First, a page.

Dr. Dre Seeks To Have "Up In Smoke" Lawsuit Dismissed

Lawyers for Dr. Dre have

requested that a five-year-old multi-million dollar lawsuit be dismissed, after

the super producer was sued by several people that claimed they were illegally

included in 2001's "Up in Smoke" DVD.

Dre, Time Warner Inc. and

Best Buy were hit with the lawsuit in 2000, after several people claimed their

private backstage conversations were illegally videotaped and included in the


The contested clip features

a former spokesman for the mayor of Detroit and former police officers in a

heated argument with representatives for Dre over a controversial video clip

that the police later censored.

They claim they never authorized

their appearance in the popular DVD, which also featured performances by Eminem,

Snoop Dogg and Ice Cube.

Lawyers for Dre dismissed

the allegations and said that all three were aware the cameras were rolling.

The lawsuit is

one of several headaches the "Up in Smoke" tour encountered in 2000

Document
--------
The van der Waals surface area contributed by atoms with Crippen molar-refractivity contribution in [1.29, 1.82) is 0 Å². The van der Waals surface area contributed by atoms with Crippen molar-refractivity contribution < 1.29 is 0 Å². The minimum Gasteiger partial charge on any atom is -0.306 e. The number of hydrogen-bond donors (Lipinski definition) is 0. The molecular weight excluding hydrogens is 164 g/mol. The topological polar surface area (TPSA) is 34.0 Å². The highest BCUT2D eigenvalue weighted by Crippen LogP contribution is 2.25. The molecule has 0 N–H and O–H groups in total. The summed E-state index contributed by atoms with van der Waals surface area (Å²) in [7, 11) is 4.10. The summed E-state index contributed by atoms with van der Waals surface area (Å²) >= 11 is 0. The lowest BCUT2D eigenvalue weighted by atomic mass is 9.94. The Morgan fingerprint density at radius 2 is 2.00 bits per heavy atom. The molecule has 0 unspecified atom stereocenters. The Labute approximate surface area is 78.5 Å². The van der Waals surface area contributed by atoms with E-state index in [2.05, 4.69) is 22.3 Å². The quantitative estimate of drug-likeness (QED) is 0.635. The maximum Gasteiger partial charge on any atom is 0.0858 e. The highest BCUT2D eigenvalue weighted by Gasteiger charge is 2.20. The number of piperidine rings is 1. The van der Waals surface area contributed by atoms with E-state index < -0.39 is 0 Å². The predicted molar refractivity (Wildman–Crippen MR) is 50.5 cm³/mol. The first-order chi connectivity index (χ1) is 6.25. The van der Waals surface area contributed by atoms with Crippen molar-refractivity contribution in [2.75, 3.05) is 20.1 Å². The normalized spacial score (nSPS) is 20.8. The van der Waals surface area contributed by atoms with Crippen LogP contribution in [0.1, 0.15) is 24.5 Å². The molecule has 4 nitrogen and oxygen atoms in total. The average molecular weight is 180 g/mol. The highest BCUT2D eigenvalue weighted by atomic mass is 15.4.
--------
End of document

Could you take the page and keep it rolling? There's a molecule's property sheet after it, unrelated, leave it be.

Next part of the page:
in Detroit, Michigan.

When the tour hit

town, Detroit police officers prevented Dre from playing an explicit video during

the performance.

Shortly afterwards,

the super producer filed a $25 million dollar lawsuit against the city, claiming

his right to free speech had been trampled.

The three plaintiffs were

originally seeking damages totaling $3 billion and settled a portion of the

lawsuit in January of 2004.

All individuals filed state

and federal lawsuits against the super producer for "acquiring and commercial

exploitation of the victims private conversations and their likenesses."

A judge previously ruled

in favor of Dre pertaining to the controversial clip featured in the "Up

in Smoke" tour.

In April of 2002, a judge

ruled the city violated Dre's free speech and ordered the city of Detroit to

issue an apology for preventing the video from being played during the sold

out show.

Additionally, the

city was ordered to pay a $25,000 fine, issue an apology to Dr. Dre and the

Detroit Police were forced to undergo first amendment training.